In our summer interview series we are featuring a number of experts who have recently spoken at the FOOD 2030 High Level Event in Plovdiv, Bulgaria, and who all have their unique view on the food systems and the transformation it needs to become future-proof. We are kicking off with Martin Caraher who was a founding member of the London Food Board and of the London 2012 Olympic Food Board. In 2012 and 2013 he was the ‘Thinker in Residence’ at Deakin University, Melbourne and the Australian Healthway’s fellow for 2008 and 2016. His recent research has included the European MDP program, food /sugar taxation schemes, a critique of the English Responsibility Deal and a review of the Australian food plan. He is particularly angered by the high level of food poverty in modern societies.
Why is your specific area of expertise important in relation to food systems transformation?
Despite the advances in the food system many of our citizens are left out of the equation and have problems accessing appropriate and healthy foods. Access to food is determined by social position & income not by the amount of food available. In Europe we have enough food but many go to bed hungry. Some parts of the food system do not always pay a living wage and many food workers are food poor.
What is the single most important issue to be addressed to make our food system future-proof?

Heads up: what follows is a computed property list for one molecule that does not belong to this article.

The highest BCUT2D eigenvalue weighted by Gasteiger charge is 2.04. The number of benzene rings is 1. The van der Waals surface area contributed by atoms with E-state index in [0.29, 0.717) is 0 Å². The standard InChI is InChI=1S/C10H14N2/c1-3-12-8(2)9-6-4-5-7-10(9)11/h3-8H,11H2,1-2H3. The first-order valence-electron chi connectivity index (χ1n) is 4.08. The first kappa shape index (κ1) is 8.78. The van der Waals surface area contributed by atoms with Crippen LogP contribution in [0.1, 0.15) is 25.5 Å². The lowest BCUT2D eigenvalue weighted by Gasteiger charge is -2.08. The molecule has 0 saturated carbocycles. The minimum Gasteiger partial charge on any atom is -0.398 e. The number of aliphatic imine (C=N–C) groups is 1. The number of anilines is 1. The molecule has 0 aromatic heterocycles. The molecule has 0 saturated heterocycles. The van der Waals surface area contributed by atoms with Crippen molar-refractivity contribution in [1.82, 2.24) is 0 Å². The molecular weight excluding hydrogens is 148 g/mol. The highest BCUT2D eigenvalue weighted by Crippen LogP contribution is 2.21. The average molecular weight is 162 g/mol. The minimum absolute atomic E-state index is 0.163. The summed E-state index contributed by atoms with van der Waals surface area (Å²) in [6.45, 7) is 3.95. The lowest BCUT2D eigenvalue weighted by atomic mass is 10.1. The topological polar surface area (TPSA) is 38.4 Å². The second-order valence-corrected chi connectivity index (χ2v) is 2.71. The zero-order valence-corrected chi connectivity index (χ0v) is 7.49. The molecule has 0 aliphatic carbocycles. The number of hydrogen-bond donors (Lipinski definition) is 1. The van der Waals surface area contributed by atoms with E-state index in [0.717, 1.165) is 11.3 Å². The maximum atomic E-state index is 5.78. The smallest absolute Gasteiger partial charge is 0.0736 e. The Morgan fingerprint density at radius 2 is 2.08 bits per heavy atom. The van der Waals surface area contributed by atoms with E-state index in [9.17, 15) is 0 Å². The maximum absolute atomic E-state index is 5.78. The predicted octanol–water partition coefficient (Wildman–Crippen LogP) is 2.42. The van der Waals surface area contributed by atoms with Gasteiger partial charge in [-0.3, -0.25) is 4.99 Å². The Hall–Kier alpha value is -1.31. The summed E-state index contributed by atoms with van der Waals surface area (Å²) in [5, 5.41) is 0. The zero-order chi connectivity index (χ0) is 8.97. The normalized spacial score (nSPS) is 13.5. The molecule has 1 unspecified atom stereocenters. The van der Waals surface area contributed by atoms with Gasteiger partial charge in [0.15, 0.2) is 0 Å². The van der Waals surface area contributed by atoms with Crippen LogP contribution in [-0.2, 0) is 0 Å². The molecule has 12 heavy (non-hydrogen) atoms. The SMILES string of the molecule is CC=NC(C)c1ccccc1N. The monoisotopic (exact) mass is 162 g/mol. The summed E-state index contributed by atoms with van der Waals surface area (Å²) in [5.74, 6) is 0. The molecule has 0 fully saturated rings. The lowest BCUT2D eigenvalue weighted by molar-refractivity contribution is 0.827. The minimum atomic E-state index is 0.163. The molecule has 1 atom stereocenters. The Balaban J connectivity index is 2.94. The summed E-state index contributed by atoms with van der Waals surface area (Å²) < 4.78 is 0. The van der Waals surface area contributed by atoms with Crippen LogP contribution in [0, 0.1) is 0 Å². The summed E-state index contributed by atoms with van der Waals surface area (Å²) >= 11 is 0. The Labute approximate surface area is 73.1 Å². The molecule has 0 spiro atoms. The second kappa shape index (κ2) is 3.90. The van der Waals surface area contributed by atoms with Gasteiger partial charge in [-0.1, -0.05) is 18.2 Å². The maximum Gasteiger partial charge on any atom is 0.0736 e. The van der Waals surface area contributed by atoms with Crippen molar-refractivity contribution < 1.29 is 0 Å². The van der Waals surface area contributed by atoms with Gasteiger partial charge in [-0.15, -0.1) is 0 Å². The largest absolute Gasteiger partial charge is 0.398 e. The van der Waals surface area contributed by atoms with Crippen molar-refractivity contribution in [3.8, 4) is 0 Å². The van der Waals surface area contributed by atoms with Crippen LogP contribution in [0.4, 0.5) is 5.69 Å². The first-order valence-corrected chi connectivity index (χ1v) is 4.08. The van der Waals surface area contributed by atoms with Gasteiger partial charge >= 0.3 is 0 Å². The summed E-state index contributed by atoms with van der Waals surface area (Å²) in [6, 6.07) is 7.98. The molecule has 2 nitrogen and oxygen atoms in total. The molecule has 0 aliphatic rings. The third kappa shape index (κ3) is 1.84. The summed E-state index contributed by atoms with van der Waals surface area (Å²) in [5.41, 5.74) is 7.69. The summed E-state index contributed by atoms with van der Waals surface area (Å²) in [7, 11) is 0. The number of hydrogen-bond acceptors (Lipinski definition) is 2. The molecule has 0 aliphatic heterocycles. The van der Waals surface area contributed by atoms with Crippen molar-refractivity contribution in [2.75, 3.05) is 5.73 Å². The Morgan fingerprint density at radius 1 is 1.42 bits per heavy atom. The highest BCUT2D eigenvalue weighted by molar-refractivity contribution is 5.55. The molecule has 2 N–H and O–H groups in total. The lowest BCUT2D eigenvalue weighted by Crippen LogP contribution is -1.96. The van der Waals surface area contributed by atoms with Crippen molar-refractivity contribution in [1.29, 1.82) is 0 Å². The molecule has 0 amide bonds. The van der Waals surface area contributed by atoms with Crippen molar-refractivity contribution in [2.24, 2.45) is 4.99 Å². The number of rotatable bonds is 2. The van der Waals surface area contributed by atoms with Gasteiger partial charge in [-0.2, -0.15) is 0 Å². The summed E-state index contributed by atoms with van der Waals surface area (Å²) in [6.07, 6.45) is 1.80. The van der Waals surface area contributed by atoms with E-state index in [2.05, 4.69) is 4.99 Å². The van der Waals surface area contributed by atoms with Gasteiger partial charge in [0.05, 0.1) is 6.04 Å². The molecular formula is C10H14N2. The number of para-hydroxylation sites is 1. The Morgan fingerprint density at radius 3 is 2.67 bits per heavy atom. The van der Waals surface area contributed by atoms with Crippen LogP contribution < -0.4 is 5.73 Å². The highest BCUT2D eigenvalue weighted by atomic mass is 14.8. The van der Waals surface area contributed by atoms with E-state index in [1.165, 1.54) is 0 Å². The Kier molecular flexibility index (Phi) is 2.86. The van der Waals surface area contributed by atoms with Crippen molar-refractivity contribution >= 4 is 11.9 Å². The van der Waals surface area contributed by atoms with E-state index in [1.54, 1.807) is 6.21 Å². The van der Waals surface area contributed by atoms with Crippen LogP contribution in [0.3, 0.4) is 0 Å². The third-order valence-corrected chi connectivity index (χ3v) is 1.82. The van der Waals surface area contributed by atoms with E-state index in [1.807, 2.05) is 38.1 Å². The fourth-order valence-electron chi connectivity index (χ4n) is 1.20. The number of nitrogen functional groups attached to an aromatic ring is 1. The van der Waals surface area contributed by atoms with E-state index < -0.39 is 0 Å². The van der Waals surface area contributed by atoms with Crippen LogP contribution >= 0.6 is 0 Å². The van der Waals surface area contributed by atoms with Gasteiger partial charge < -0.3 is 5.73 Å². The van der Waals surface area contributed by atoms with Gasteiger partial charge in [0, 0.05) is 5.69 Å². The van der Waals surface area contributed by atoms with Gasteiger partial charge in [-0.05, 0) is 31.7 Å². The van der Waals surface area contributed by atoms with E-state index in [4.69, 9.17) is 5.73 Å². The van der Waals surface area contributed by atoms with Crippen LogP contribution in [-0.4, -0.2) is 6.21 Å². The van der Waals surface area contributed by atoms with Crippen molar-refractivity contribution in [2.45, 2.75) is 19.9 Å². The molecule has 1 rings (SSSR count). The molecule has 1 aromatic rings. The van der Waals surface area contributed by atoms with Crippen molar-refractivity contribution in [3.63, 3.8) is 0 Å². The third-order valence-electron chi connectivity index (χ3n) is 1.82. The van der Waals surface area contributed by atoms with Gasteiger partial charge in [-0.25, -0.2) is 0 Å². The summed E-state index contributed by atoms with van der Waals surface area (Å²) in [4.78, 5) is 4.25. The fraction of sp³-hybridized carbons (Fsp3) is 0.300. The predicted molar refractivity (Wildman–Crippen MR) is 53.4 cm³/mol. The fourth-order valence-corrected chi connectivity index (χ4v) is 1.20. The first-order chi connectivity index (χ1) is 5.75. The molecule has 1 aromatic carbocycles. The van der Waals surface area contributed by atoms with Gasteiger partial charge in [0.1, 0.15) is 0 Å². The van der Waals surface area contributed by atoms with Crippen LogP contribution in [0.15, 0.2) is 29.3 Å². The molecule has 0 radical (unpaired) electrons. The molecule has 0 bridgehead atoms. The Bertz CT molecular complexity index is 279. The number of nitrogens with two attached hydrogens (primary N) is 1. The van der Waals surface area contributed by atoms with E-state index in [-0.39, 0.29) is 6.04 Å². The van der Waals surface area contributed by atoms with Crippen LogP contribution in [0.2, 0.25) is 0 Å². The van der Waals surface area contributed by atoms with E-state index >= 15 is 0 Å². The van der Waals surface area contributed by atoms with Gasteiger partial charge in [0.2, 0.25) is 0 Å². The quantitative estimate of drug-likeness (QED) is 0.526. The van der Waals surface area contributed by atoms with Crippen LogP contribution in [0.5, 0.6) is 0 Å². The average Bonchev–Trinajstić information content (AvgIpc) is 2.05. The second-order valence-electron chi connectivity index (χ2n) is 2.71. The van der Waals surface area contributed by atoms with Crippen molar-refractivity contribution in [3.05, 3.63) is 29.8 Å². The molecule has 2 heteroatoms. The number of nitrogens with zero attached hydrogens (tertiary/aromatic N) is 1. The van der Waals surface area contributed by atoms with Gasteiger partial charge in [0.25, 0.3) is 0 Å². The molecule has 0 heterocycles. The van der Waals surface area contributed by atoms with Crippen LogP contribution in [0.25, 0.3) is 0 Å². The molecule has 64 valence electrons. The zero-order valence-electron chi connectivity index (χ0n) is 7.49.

Ensuring food workers can earn a living wage so that poverty among producers, growers and workers is addressed. In doing this we can also address the issue of rural isolation and the sustainability of rural communities. This is linked to ensuring that future food systems operate more closed loop or circular economies to ensure health and sustainability agendas are combined.
What needs to be done to make the outcomes of Research & Innovation more impactful?
We need to place equity at the heart of all processes. So all research and innovations should be (food) poverty and inequality proofed.
What can FOOD 2030 do to help you and your colleagues?
See equity as a core issue in food systems, so that the consequences of food system inequality are not picked up elsewhere e.g. in welfare and health budgets. We need more ‘true cost accounting’ so that we can see the real costs of the food system.
Describe a relevant innovative good practice related to food and nutrition security in your neighbourhood/region.
Home delivery schemes direct from the farm.
As a citizen, how are you contributing to food systems transformation?
I buy locally, support a farm box scheme and support locally owned shops. I also believe the nation state has an important part to play in controlling the excesses and ensuring the right to food is met, I campaign and advocate on this issue.
What is your preferred meal and who would you invite?
I would have a vegetarian curry with lots of dishes. I’d invite Bruce Springsteen, James Connolly (Irish patriot ), John McGahern (Irish novelist), Noël Browne (politician/doctor), Nye Bevan (responsible for the UK NHS). Why? All have something to say about poverty.